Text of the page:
If not a new AUMF, then how might the President claim authority to strike ISIS in Syria? We’re not sure, but a few days ago, National Security Council spokeswoman Caitlin Hayden said, “We are reviewing the applicability of the 2001 AUMF to this situation, which would be in addition to the president’s constitutional authority.” Ryan Goodman at Just Security outlines what he thinks is the Administration’s theory for how the 2001 AUMF could apply to ISIS.

Whatever the possible theory, Senator Tim Kaine (D-VA), long a proponent of reforming the 2001 AUMF and War Powers Resolution, released a statement on Monday saying:

I do not believe that our expanded military operations against ISIL are covered under existing authorizations from Congress. The 2001 Authorization for Use of Military Force does not apply, and the Administration has testified that the 2002 Iraq war authorization is obsolete and should be repealed. Under Article II, the President has authority to defend against imminent threats to U.S. national security interests and personnel, but I have reservations regarding whether our military actions against ISIL all meet this test.

Senator Bob Corker (R-Tenn) agreed, saying, “for the American people’s sake, Congress should weigh in. Congress should be a part of this.” However, Rep. Steve Cohen, a Democrat from Tennessee, suggested that President Obama should not seek congressional authorization because doing so would be a “circus.”

Writing in Lawfare, Ashley Deeks examines the possible international legal theories that might underpin U.S. strikes in Syria.

Violence continued to escalate in Libya as the New York Times reports that Egypt and the United Arab Emirates have launched airstrikes against Islamist militias twice in the last week.  U.S. officials claimed the attacks had been caught them by surprise. The United States, along with European allies France, Germany, Italy, and the United Kingdom issued a statement condemning the strikes, and warning that “outside interference in Libya exacerbates current divisions and undermines Libya’s democratic transition.” However, Foreign Policy’s The Cable says there is no way that the United States did not know about the airstrikes.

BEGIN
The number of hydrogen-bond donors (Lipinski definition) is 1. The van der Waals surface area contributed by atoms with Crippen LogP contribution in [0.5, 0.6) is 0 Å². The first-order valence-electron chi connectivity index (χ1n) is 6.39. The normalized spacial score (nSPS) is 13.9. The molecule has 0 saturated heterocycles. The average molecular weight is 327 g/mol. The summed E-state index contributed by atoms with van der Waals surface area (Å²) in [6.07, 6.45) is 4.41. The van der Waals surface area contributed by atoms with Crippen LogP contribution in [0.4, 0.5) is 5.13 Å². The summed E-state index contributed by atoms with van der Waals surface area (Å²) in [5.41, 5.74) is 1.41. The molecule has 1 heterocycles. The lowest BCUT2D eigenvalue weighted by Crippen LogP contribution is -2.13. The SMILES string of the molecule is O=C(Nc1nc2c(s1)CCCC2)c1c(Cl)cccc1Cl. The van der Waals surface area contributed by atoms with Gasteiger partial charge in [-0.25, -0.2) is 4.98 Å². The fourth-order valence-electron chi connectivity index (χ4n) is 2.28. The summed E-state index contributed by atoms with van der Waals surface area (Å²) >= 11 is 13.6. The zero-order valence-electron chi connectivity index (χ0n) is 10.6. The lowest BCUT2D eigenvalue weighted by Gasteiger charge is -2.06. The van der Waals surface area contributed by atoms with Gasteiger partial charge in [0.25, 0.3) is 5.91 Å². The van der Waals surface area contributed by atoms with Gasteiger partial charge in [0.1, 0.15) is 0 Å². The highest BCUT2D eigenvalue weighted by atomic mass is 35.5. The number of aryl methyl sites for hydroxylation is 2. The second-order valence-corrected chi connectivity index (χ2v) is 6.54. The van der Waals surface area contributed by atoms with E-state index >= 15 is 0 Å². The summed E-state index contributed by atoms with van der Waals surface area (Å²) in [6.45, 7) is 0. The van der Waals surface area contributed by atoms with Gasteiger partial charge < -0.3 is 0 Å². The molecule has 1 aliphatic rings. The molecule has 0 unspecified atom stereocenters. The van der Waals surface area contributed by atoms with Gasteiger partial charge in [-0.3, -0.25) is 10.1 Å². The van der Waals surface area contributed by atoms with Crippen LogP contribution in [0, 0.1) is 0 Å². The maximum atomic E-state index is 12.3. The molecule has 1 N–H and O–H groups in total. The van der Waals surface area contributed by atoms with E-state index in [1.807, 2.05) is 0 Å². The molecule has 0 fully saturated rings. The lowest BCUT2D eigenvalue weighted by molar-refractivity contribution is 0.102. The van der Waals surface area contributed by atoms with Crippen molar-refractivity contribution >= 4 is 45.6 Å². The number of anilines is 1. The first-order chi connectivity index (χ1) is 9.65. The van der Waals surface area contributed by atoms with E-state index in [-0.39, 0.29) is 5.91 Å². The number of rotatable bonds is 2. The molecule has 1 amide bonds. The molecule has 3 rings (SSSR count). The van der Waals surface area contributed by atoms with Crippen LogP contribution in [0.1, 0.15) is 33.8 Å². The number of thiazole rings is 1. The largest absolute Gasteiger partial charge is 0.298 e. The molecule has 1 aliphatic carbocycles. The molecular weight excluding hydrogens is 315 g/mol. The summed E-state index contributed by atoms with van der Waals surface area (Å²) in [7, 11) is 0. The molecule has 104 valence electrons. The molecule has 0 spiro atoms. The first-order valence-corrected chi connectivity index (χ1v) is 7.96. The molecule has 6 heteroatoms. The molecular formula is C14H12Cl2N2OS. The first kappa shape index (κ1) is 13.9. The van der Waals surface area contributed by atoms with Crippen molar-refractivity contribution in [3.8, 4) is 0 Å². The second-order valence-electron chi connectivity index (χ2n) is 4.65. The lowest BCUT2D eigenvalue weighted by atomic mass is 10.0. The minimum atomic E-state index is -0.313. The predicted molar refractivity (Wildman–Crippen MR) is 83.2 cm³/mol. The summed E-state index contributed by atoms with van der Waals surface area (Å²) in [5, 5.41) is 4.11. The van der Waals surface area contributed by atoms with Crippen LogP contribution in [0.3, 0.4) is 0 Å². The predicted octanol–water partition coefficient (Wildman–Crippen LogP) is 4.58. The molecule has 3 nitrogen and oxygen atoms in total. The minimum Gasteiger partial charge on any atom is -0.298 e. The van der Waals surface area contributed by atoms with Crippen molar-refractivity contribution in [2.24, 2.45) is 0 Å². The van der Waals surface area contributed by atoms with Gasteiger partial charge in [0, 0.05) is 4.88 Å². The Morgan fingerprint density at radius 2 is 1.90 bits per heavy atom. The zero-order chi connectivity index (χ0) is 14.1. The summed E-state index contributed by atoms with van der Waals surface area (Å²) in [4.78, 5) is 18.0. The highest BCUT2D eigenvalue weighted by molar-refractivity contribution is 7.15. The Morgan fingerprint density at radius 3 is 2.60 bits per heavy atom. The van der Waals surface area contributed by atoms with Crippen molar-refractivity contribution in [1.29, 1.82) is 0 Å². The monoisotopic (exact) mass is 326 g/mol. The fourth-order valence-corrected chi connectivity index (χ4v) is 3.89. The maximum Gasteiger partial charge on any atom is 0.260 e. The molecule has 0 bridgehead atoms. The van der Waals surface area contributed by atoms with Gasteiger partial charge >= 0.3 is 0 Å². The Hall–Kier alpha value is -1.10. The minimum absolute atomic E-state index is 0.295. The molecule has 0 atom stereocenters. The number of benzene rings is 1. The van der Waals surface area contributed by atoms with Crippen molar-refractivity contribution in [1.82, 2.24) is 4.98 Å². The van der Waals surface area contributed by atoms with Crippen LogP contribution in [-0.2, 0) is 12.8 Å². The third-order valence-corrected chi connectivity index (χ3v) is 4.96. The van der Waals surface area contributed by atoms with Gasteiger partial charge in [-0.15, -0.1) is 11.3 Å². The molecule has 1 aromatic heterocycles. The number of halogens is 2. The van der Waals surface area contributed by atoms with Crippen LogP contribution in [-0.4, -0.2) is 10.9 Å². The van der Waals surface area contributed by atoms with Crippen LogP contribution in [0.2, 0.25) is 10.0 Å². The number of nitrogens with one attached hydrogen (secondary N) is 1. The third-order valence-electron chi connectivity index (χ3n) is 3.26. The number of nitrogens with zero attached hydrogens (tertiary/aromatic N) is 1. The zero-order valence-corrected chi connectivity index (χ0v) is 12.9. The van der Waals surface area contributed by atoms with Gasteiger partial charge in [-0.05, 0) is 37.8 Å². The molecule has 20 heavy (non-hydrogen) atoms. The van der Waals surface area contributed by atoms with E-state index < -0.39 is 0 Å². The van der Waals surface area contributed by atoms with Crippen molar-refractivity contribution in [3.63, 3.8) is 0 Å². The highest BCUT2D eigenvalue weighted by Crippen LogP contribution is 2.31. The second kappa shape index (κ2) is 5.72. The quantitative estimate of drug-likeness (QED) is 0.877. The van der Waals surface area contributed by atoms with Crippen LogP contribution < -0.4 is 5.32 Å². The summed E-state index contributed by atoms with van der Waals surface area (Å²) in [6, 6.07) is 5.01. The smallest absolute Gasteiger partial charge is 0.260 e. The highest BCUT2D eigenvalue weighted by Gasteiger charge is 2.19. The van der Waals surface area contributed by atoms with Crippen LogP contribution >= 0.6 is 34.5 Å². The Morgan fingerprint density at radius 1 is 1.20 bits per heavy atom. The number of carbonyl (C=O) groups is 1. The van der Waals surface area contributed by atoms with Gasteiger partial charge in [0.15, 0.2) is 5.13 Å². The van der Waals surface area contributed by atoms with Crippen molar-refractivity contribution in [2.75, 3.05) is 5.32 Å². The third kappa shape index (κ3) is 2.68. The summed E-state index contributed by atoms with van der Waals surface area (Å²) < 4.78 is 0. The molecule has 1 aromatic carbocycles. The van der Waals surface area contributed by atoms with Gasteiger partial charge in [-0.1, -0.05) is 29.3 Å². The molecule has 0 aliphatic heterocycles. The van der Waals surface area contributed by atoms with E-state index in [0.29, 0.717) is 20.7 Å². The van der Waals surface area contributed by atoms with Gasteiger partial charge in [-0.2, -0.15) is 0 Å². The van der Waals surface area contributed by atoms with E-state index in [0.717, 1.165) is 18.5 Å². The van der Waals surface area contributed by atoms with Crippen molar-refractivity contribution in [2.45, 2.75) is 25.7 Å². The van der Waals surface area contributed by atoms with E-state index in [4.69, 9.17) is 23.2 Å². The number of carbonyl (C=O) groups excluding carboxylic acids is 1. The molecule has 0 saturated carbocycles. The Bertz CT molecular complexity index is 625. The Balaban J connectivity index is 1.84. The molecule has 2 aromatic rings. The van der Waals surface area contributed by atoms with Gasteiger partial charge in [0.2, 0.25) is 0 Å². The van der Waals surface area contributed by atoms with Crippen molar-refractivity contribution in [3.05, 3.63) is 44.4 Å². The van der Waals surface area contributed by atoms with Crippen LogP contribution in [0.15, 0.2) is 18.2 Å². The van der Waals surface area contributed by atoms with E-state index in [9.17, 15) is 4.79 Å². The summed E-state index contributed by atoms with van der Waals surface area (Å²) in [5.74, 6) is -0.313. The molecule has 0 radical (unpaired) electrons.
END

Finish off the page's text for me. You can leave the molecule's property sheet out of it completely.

In Yemen, the Houthis, a Shiite rebel group, has presented new demands to the government in order to stop their protests, reports the New York Times.

According to the Washington Post, Ukraine today announced that it detained 10 Russian paratroopers who crossed the border into eastern Ukraine in the Donetsk Region.This comes hours after the Ukrainian government reported that Russian tanks and armored personnel carriers infiltrated the country near Novoazovsk, which, if true, would be one of the first incursions of Russian troops into Ukraine outside of friendly rebel territory.

Reuters reports on the talks being held amidst the hostilities between the leaders of Ukraine, Belarus and Russia in Minsk today, where a speedy resolution to the five-month long conflict seems remote. Russian NTV has comments made by Russian President Vladimir Putin at that summit, who reportedly called for greater economic integration between Ukraine and Russia but warned Russia will take “defensive measures” if Ukraine and the EU reach a sustainable agreement:

Russia cannot be inactive in this situation. We simply will have to, and I want to emphasize this, will have to retaliate to protect our market. In full accordance with the provisions of the CIS agreement regarding the free trade zone and in line with the norms of the WTO, we will be forced to cancel preferences for imports from Ukraine.

Amid stagnant growth and increasingly severe Western sanctions, Statista reveals that food prices in Russia have increased 10% since the beginning of this year, with the price of potatoes up 72 percent and those of chicken and pork up 25.8 percent and 23.5 percent, respectively.

Reuters reports that Hamas and Israel have reached a ceasefire deal. Hamas corroborated the story, while Israel’s political echelons remained largely silent. According to Ynet, the ceasefire deal will expand the permitted fishing area in Gaza to 6 nautical miles. Haaretz has live updates.

Still, uncertainty abounds. On Monday, the Wall Street Journal announced that Israel evacuated hundreds of families from areas around Gaza in response to the death of 4-year-old Daniel Tragerman from a mortar attack last Friday.

From the UN News Center: the UN Human Rights Council announced on Monday the last of three appointees to its probe of purported human rights violations in the Occupied Palestinian Territory since the most recent conflict in Gaza began on June 13th. Mary McGowan Davis of the United States joins Doudou Diene of Senegal and William Schabas of Canada, the latter of which received strong criticism from the Israeli government for past comments that are allegedly anti-Israel. The Times of Israel has details.